Balance billing legislation moves forward in Austin

A bill that is part of what appears to be a sustained legislative effort against freestanding ERs passed the full Senate yesterday, 29-2. SB 507 is focused on balance billing, including bringing such emergency facilities under the fold of the state’s current mediation process for consumers to protest such “surprise bills” from providers.

The legislation is an extension of Senator Kelly Hancock’s previous legislative work on the topic. However, the attention being paid to the impact on freestanding ER patients is clear, as seen for example in the Twitter activity of “Texans for Affordable Health Care,” a coalition that includes the Texas Association of Health Plans and the Texas Association of Business:

Senator Hancock had this to say afterward:

[W]ith the Senate’s passage of SB 507, we’re one step closer to expanding mediation protections to more Texas patients. This legislation would allow mediation of balance bills from all types of out-of-network providers treating patients at in-network hospitals and other facilities, including the booming industry of freestanding emergency rooms. I’m confident our colleagues in the House will recognize the value of this legislation, and hope to see it become law this year.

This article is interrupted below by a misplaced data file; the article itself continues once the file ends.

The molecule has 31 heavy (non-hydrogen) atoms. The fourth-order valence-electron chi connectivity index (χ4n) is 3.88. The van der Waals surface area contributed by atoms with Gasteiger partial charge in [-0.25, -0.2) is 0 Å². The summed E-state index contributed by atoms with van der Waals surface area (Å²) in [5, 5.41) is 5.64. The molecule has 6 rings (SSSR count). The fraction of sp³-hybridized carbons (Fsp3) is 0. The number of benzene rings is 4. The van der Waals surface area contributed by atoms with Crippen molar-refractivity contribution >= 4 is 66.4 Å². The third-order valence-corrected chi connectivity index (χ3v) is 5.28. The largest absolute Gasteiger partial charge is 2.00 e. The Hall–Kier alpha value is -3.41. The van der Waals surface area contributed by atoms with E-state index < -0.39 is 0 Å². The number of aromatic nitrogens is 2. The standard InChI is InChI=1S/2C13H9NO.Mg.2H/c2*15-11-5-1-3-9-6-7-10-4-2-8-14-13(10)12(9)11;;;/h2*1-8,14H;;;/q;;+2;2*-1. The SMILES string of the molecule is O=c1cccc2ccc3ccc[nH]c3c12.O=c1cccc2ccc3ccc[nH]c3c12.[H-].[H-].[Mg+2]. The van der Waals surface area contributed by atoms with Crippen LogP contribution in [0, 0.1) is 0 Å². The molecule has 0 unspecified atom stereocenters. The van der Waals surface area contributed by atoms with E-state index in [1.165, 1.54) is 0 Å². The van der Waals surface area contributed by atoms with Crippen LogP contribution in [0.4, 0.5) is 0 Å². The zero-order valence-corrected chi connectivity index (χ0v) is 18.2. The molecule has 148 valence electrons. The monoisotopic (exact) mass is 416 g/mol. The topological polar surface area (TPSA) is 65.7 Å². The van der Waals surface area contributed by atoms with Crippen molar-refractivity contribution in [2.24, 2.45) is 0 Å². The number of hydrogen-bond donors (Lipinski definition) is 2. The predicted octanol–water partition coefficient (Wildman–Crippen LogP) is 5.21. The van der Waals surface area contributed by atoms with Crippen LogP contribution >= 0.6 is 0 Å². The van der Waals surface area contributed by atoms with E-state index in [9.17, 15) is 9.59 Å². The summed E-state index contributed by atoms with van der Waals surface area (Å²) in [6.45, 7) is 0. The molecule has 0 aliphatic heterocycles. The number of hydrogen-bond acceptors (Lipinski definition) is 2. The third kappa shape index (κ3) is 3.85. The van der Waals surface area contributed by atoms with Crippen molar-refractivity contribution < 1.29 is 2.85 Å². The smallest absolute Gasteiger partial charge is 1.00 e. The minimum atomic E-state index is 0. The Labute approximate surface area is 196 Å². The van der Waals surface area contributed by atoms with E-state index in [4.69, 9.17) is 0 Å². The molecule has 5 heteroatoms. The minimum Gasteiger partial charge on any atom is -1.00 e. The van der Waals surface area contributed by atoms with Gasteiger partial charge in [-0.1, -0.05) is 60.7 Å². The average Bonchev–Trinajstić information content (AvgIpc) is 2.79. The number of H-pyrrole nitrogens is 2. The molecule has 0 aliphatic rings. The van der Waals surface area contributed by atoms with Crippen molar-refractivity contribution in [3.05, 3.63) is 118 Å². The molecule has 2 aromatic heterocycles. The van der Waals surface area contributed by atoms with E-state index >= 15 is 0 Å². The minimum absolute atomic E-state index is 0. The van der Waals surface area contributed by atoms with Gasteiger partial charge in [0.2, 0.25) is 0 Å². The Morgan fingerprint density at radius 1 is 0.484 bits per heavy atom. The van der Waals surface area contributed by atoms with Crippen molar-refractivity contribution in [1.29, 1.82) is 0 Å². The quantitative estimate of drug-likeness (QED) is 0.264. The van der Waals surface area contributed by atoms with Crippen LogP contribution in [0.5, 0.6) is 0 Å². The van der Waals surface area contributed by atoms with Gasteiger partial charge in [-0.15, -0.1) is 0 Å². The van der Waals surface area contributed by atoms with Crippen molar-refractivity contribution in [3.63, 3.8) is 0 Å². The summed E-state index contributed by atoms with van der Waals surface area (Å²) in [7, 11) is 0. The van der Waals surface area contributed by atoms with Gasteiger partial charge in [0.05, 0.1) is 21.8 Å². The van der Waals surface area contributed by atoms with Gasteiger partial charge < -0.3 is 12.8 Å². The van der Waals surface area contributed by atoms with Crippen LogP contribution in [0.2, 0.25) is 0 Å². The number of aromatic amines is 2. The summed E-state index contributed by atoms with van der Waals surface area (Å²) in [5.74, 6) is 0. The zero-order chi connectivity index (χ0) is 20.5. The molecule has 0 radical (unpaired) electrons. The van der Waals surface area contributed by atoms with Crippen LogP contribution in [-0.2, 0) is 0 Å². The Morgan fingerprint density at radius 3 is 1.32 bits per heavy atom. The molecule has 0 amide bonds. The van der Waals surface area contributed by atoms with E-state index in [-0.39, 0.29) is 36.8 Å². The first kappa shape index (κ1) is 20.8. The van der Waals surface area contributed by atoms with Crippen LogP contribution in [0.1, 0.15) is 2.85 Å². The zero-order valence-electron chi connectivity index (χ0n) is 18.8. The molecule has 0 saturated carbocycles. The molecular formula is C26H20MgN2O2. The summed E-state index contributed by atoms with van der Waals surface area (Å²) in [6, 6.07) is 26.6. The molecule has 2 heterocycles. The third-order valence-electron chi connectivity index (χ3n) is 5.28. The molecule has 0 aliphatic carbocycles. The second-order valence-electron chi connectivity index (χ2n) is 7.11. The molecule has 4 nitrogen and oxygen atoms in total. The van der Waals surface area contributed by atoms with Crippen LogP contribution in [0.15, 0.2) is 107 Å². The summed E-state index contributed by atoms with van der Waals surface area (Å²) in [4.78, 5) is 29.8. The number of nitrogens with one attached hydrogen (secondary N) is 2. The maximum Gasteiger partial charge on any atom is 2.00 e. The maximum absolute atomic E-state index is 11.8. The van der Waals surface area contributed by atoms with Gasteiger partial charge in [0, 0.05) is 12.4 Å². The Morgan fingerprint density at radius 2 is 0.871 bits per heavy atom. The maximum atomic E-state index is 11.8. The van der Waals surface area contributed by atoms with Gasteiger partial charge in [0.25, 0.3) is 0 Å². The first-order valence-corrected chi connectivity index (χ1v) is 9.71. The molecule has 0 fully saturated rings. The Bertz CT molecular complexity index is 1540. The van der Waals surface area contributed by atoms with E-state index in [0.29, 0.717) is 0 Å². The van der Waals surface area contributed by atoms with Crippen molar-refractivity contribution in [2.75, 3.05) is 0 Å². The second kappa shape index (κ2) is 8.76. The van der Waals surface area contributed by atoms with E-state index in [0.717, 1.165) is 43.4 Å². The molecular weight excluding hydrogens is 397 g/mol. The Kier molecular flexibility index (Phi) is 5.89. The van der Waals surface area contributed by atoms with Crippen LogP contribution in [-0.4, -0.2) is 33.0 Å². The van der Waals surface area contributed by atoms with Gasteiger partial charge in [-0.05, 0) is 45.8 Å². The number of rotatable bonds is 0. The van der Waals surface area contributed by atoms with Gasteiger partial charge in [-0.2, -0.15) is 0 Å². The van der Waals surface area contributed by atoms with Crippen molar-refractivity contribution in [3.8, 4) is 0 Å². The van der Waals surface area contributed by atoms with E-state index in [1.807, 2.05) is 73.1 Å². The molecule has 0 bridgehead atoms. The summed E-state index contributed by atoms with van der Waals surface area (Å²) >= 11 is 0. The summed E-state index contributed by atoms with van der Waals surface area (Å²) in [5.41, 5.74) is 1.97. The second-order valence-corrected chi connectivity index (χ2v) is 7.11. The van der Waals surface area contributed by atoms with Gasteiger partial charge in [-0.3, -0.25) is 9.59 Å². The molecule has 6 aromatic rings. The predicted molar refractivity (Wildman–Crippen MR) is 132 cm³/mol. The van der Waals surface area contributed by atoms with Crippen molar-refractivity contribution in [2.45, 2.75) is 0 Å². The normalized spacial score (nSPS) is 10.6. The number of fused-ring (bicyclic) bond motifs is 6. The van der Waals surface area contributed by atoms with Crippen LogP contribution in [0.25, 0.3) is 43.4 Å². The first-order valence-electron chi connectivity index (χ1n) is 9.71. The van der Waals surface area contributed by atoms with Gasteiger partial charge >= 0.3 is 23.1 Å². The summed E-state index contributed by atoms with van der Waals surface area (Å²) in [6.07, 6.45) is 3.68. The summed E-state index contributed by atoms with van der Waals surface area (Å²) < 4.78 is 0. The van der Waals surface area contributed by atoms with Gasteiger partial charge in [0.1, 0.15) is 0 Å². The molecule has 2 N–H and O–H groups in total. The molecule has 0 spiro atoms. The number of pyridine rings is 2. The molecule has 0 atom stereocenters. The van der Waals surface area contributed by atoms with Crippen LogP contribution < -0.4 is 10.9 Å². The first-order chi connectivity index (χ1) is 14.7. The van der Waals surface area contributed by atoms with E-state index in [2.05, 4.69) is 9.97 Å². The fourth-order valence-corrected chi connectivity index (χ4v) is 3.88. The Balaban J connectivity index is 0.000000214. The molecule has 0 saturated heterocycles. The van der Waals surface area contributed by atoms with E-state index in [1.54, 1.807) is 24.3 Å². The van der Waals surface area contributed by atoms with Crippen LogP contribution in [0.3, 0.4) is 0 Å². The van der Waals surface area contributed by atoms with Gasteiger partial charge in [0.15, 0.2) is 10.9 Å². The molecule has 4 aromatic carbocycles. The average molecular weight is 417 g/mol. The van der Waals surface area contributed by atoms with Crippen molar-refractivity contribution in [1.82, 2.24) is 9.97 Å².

Between the strength of the bill’s passage, the movement of its House counterpart, and the broad coalition of support behind the issue (see, for example, the Center for Public Policy Priorities’s multimedia work on “surprise medical billing”), Senator Hancock’s legislation appears to be headed to the Governor’s desk for signature at some point.

Even as the legislation moves forward, freestanding ERs in particular continue to fight back:

Smoke and mirrors. It’s all smoke and mirrors.

There is a lot going on in the Texas Legislature surrounding “surprise bills” and “Freestanding Emergency Rooms”. The insurance industry would have the Texas Legislature and the public believe that they care about the wellbeing of Texans and that they care about keeping healthcare “affordable” for patients.  However, nothing could be further from the truth.

We hear of “mediation” that will solve all of the problems for Texans against the ER doctors and their independent practices that save lives 24/7/365. Reality? 60% of commercially insured patients in Texas won’t benefit at all from anything that the Texas Legislature does. Why? Their health insurance is provided by their employer and their employer self-funds the claims. This means that the company pays the expenses for employees as they come up.

It doesn’t appear that push back will be able to stop SB 507 from moving forward. Perhaps it can thwart other bills to reign in freestanding ERs, such as Senator Charles Schwertner’s SB 1592 that allows higher administrative penalties against the such ERs, or Senator Hancock’s SB 2064  setting an interesting bar for “unconscionable prices” charged at emergency facilities.